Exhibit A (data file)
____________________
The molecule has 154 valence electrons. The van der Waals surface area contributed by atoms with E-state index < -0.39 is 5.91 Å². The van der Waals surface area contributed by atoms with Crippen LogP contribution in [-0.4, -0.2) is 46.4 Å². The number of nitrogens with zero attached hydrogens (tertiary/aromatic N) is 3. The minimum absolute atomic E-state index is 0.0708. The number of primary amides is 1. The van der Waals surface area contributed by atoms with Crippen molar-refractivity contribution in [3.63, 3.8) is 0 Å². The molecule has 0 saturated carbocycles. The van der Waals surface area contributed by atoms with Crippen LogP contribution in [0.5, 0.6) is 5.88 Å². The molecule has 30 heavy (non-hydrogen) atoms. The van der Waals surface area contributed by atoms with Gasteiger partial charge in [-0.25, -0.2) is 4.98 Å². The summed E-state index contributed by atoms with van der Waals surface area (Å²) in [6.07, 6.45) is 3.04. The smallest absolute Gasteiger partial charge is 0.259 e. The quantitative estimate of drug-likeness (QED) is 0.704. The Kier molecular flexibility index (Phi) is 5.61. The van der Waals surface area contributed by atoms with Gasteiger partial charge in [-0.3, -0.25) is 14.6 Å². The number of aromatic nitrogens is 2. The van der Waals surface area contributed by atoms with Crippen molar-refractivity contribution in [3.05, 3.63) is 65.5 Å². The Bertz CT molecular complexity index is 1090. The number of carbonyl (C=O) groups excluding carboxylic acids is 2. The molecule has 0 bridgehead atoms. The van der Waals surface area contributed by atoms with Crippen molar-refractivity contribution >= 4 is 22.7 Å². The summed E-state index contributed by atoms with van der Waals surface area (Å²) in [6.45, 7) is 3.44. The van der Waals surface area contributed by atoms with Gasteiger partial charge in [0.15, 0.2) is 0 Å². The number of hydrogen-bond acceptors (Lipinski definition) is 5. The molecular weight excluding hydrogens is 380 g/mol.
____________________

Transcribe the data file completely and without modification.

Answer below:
The molecule has 154 valence electrons. The van der Waals surface area contributed by atoms with E-state index < -0.39 is 5.91 Å². The van der Waals surface area contributed by atoms with Crippen LogP contribution in [-0.4, -0.2) is 46.4 Å². The number of nitrogens with zero attached hydrogens (tertiary/aromatic N) is 3. The minimum absolute atomic E-state index is 0.0708. The number of primary amides is 1. The van der Waals surface area contributed by atoms with Crippen molar-refractivity contribution in [3.63, 3.8) is 0 Å². The molecule has 0 saturated carbocycles. The van der Waals surface area contributed by atoms with Crippen LogP contribution in [0.5, 0.6) is 5.88 Å². The molecule has 30 heavy (non-hydrogen) atoms. The van der Waals surface area contributed by atoms with Gasteiger partial charge in [-0.25, -0.2) is 4.98 Å². The summed E-state index contributed by atoms with van der Waals surface area (Å²) in [6.07, 6.45) is 3.04. The smallest absolute Gasteiger partial charge is 0.259 e. The quantitative estimate of drug-likeness (QED) is 0.704. The Kier molecular flexibility index (Phi) is 5.61. The van der Waals surface area contributed by atoms with Gasteiger partial charge in [-0.3, -0.25) is 14.6 Å². The number of aromatic nitrogens is 2. The van der Waals surface area contributed by atoms with Crippen molar-refractivity contribution in [3.05, 3.63) is 65.5 Å². The Bertz CT molecular complexity index is 1090. The number of carbonyl (C=O) groups excluding carboxylic acids is 2. The molecule has 0 bridgehead atoms. The van der Waals surface area contributed by atoms with Crippen molar-refractivity contribution >= 4 is 22.7 Å². The summed E-state index contributed by atoms with van der Waals surface area (Å²) in [6.45, 7) is 3.44. The van der Waals surface area contributed by atoms with Gasteiger partial charge in [0.15, 0.2) is 0 Å². The number of hydrogen-bond acceptors (Lipinski definition) is 5. The molecular weight excluding hydrogens is 380 g/mol.